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# Modular forms on higher rank groups

(Written by Paul Gunnells.)

Here are some problems, both computational and theoretical, about computing with cohomology of arithmetic groups in -rank . Many of these are discussed in more detail in the appendix to the book [Ste07]. I thank Avner Ash for suggesting problems (2) and (3), and for many helpful discussions.

Problem 5.2.1
1. Implement a robust user-friendly program to explore , where is a congruence subgroup of , and is the symmetric space . In particular your program should be able to compute a basis for the cohomology space and compute the action of the Hecke operators. One public version of such a program exists on the net at the homepage of Wilberd van der Kallen, but it's in Pascal and isn't maintained. Nevertheless it might be a good starting point.
2. Beef up your program to include local coefficient systems.
3. Beef it up even more to include integral and torsion coefficients.
4. Distribute your tool to the world by incorporating it into SAGE [SJ05].

Problem 5.2.2
1. Let and let be a congruence subgroup. Investigate the cohomology of the boundary of the Borel-Serre compactification of with coefficients or .
2. Use the algorithm in [Gun00] to compute the Hecke action on of the boundary.
3. Extend these computations to other s.

Problem 5.2.3   Study the space of generalized modular symbols for congruence subgroups of (cf. [Ste07, A.6.8]) in a variety of ways:
1. Compute these spaces, perhaps using the tool you developed in Problem (1). Get data.
2. Develop a combinatorial model for these spaces analogous to the modular symbol model for the top degree cohomology. (This might involve generalizing the Tits building in a nontrivial way.)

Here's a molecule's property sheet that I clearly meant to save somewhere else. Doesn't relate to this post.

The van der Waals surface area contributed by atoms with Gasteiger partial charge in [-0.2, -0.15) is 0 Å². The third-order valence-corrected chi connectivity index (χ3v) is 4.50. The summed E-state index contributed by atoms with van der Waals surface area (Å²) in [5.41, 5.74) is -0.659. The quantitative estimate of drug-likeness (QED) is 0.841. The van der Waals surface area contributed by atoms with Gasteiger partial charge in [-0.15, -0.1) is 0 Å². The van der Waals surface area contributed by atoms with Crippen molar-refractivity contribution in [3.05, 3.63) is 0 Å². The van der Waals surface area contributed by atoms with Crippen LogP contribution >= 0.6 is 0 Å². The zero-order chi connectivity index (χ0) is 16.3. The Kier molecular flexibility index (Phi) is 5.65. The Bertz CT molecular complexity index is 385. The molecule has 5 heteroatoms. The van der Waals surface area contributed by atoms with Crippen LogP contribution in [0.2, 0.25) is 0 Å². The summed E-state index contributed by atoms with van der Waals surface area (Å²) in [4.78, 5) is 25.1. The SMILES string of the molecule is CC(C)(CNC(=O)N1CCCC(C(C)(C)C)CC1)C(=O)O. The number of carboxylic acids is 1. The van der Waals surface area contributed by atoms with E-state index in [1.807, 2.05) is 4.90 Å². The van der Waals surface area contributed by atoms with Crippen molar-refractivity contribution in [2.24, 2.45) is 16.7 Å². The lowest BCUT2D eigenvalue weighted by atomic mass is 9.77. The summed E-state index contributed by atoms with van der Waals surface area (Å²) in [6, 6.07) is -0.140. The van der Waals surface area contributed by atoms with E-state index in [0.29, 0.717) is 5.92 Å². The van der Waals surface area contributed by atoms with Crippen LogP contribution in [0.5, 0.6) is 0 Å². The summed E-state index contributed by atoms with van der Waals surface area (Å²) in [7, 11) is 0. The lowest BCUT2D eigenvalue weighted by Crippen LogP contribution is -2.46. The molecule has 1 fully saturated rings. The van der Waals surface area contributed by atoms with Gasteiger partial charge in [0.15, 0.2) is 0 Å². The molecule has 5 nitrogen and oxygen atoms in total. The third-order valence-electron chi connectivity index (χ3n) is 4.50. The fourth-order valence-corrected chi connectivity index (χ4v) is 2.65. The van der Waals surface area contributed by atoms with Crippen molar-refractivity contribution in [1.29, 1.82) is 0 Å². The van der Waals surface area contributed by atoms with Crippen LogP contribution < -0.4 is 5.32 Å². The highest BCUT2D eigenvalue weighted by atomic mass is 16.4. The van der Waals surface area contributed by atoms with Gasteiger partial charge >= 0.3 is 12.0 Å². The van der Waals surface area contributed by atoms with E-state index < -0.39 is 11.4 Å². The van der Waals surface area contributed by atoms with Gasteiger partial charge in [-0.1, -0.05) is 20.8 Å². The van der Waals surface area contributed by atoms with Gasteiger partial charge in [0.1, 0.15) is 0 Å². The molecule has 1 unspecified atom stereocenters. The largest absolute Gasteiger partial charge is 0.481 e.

3. Explain how to compute the Hecke action on the space spanned by the modular symbols using your model.
4. Investigate generalized modular symbols on for .
5. There's no reason to stop with . Investigate generalized modular symbols computationally on subgroups of , perhaps using the retract of MacPherson-McConnell [MM93], cf. [Ste07, A.6.4].

Problem 5.2.4
1. Generalize the algorithm in [Gun00], which computes the Hecke action on (at least for ), to deeper cohomology groups. Run tests similar to those in [Gun00] to tweak and polish your algorithm.

2. Perform computations with your algorithm. A natural place to start is of subgroups of with coefficients. By work of Ash [Ash92], such cohomology classes are connected to abelian Galois representations. Another check is of subgroups of . The results there could be compared to [AGM02]. For new results, you could apply your algorithm to of subgroups of .

Problem 5.2.5
1. Extend the algorithm of [Gun00] to the cohomology of subgroups of .
2. (G.Harder [Har]) Use your algorithm to investigate congruences between Siegel modular forms and elliptic modular forms.

Problem 5.2.6
1. Investigate the connections between the different notions of perfect quadratic forms in the literature (cf. [Ste07, A.6.2]).
2. Can the computational data from the work of Baeza-Coulangeon-Icaza-O'Ryan [BCIO01] be used to construct (real) dimensional deformation retracts of Hilbert modular varieties that can be used to compute cohomology?
3. If not deformation retracts, can you use the data to construct cell complexes with actions of Hilbert modular groups that can then be used to compute cohomology?

Problem 5.2.7   Study the Vorono polyhedron for complex quadratic fields for -ranks (cf. [Sta79]).

Problem 5.2.8
1. Study the geometry and combinatorics of the retract for [MM93,MM89]. Use the retract to compute cohomology of subgroups of with various coefficients.
2. Can you characterize the sets of vectors that parameterize cells in the retract, analogous to Vorono's characterization for the retract?
3. Can you define a retract for ?

Next: -adic Heights Up: Non-classical Modular Forms Previous: Hilbert-Siegel Modular Forms   Contents
William Stein 2006-10-20